The word “beloved” is almost never used to describe a critic, but, judging from the comments I’ve been reading about him, the late Roger Ebert seems to be the exception. I think this is because he managed to give the impression that he was basically a decent person, even when he was being waspish. He was willing to admit that he was not infallible (which is unusual for a critic), and he was courteous towards people who disagreed with him.
Pauline Kael and Andrew Sarris had far more influence among cineastes, but Ebert reached a much broader audience, because of his shrewd use of first television and then the Internet. When Ebert and Gene Siskel started their Sneak Previews TV show back in the 1970’s, there was much skepticism that people would want to watch a show that was basically two guys talking about movies. (Critics derided them as “the Fat Guy and the Bald Guy”.) Yet the show turned out to be hugely popular, and it was much imitated. Part of the attraction of the show was the sometimes tense relationship between Ebert and Siskel. (I have a suspicion that they may have deliberately played this up a bit. In that respect, it can be argued that Sneak Previews was the first “reality” TV show.) Their “thumbs up/thumbs down” gimmick irritated many of their fellow critics, but Ebert was in his own way an entertainer who knew how to get an audience’s interest.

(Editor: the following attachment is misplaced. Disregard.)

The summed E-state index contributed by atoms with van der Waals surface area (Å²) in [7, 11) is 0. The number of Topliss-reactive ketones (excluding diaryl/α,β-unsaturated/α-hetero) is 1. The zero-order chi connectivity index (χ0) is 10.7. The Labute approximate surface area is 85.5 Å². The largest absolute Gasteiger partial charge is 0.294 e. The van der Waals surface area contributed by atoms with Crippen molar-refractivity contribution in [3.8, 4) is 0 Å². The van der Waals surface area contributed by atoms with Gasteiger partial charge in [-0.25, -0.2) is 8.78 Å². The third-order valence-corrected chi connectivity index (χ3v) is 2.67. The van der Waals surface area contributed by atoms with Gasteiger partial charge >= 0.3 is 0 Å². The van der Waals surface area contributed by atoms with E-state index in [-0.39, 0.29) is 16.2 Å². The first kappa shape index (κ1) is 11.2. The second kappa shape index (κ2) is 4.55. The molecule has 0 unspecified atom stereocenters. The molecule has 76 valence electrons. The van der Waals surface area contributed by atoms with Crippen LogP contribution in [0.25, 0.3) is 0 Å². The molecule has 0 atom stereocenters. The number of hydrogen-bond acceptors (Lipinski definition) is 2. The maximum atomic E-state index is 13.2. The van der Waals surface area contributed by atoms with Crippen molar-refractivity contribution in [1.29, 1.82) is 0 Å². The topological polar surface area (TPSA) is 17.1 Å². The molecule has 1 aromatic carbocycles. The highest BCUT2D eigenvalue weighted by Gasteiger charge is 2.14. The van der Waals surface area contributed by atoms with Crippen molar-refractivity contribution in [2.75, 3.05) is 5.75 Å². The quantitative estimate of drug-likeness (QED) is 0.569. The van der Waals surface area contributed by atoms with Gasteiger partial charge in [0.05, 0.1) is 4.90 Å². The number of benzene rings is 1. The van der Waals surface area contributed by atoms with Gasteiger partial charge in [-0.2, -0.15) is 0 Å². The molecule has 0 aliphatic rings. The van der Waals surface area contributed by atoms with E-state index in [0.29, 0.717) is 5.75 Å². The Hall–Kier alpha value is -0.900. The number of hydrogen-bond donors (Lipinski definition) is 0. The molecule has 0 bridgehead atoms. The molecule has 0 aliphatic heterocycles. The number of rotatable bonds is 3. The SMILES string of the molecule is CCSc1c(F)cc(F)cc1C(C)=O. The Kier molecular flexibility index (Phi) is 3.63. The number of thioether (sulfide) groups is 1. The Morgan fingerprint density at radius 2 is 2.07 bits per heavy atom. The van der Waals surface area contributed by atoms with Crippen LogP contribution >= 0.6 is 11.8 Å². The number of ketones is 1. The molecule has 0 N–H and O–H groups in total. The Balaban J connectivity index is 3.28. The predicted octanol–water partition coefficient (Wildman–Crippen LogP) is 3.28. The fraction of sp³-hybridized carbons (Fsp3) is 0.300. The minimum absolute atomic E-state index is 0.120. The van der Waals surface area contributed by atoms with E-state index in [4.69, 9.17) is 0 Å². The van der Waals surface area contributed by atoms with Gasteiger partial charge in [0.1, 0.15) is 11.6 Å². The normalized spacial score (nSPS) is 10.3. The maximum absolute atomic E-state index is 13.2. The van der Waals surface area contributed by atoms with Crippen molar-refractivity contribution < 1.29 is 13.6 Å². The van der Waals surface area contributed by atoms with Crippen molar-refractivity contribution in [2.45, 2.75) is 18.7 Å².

Over the years, Ebert praised a lot of movies that I didn’t really think were that good, though in that respect he was no worse than most other critics. One thing I will say for Ebert is that he believed that it’s legitimate to criticize a film for moral reasons, which is something I completely agree with.